Example from my life: I was feeling lonely a lot of the time, even though I had good friends around me. I saw a psychologist about it. She suggested something that seemed totally ass-backwards at the time, but it ended up helping tremendously.
When my grandma got pregnant out of wedlock with my mom's oldest sister, her family completely disowned her. Two generations later, I was feeling lonely. Rationally, I figured "how could that have anything to do with it?" But I decided to suspend disbelief and give her suggestion a whirl. We went through this exercise of putting myself in my mother's shoes, my grandmother's shoes, and eventually my great-grandmother's shoes. As my great-gran, I had to "apologize" to my "daughter" for rejecting her. As my grandma, I had to "tell" my "mother" how much it hurt to be rejected. And so-on down the line, until I had to "tell" my mother that I cannot be responsible for her loneliness, that I'm an adult who has to live my own life.
At the time, the whole thing seemed totally flaky. But you know what? I felt so much better afterwards. I honestly haven't felt any irrational loneliness since then.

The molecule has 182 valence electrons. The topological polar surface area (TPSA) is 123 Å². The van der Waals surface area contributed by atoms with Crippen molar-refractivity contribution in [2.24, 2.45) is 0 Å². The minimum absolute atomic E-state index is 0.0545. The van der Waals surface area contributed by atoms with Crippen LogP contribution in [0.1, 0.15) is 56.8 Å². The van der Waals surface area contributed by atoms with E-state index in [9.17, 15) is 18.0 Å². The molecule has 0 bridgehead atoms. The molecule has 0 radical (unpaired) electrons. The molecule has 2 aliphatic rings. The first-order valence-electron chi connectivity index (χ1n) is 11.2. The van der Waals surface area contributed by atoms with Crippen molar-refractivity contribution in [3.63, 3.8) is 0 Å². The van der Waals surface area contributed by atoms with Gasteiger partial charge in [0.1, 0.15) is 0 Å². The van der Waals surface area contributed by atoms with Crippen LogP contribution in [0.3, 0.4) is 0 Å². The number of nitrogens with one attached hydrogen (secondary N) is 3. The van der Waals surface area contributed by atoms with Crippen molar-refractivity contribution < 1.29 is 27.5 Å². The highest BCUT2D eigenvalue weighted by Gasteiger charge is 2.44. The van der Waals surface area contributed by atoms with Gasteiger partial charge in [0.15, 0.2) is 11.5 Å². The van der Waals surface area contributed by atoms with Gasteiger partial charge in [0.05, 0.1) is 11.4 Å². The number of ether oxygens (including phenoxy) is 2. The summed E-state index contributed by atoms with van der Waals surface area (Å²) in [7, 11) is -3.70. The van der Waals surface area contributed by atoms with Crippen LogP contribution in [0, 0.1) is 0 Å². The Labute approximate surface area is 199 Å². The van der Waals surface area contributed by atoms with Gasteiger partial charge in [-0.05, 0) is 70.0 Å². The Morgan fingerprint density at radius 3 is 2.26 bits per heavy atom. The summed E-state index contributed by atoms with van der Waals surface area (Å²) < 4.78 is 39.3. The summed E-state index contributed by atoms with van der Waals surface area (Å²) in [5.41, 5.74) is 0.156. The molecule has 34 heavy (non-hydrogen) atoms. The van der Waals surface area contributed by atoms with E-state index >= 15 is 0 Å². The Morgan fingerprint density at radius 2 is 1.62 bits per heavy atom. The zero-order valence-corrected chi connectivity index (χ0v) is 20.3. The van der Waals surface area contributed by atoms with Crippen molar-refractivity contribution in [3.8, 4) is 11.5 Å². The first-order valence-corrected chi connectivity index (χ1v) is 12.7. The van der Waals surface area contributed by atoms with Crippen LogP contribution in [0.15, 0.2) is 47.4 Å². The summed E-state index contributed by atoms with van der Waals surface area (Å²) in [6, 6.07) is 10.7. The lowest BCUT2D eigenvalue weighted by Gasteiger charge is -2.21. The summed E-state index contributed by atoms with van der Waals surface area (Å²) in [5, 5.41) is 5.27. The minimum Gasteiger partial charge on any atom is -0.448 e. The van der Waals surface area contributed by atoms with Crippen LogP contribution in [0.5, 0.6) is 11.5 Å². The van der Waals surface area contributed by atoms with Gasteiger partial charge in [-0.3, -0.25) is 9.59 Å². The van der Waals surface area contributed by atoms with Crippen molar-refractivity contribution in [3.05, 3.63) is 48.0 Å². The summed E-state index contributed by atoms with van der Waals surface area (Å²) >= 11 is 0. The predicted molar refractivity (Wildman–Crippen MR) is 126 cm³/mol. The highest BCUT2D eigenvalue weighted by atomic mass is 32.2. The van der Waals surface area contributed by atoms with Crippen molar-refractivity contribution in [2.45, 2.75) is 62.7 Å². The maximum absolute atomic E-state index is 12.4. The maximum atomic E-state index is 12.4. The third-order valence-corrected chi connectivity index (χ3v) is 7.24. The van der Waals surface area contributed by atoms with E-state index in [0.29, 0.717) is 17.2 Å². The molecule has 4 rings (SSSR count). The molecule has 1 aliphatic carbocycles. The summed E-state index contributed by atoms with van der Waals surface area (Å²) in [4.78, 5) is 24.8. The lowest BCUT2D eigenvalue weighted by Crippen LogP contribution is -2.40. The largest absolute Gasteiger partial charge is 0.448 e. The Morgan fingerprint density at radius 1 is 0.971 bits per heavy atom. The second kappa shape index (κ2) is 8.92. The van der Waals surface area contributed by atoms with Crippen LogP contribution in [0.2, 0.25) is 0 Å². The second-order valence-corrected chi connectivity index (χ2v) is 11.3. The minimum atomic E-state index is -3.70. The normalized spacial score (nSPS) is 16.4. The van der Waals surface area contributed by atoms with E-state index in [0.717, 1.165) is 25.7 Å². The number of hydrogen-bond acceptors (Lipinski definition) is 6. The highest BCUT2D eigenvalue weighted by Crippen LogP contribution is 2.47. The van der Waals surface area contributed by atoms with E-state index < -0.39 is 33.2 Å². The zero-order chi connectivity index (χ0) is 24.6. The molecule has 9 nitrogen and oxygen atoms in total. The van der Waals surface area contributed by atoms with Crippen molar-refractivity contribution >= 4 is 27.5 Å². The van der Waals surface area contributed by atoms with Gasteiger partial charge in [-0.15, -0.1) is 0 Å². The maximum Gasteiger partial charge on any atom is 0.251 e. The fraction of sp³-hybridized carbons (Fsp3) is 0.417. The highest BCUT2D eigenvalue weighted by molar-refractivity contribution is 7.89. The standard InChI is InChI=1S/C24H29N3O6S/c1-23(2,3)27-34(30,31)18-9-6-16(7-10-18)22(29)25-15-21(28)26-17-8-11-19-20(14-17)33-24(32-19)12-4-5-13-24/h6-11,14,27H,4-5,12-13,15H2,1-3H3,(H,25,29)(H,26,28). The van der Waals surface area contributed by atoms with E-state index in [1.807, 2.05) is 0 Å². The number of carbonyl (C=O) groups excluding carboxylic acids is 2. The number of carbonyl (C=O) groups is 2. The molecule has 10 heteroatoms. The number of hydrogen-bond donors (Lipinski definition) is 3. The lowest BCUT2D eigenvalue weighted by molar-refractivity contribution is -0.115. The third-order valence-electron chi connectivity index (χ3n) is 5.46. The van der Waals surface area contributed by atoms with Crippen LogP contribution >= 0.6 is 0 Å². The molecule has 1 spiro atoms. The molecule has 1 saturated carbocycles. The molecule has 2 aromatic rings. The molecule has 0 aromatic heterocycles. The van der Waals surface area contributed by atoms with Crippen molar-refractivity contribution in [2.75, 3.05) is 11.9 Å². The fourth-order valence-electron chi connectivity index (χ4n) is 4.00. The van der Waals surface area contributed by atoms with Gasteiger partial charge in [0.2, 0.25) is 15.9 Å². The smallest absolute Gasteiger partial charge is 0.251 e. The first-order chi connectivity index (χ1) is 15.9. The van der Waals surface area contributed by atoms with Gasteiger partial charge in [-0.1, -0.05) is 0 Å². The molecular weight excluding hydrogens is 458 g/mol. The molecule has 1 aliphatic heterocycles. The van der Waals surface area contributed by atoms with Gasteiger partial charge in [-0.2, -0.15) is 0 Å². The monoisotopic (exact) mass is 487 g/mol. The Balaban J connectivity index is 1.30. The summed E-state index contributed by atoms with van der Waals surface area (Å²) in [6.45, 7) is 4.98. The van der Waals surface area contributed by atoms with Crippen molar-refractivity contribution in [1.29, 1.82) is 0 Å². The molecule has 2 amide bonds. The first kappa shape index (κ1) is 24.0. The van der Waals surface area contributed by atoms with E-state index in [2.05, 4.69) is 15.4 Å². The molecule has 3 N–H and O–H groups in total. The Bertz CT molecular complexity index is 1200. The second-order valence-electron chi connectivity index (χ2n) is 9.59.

It's amazing how much these things can trickle down. Maybe your mom was abused as a child, so she learned to associate touching with negative feelings. As an adult, she continued to reject touching, and so did not provide her son with the touches a child needs to grow up healthy.
Again, I'm just throwing out possibilities, not saying "THIS is why you feel this way." But these are things you can explore with a professional who's trained in this kind of thing.
Gralson: my husband (works out of town).
Auto: my girlfriend (lives with her husband Zoffee).
The most dangerous phrase in the English language is "we've always done it this way."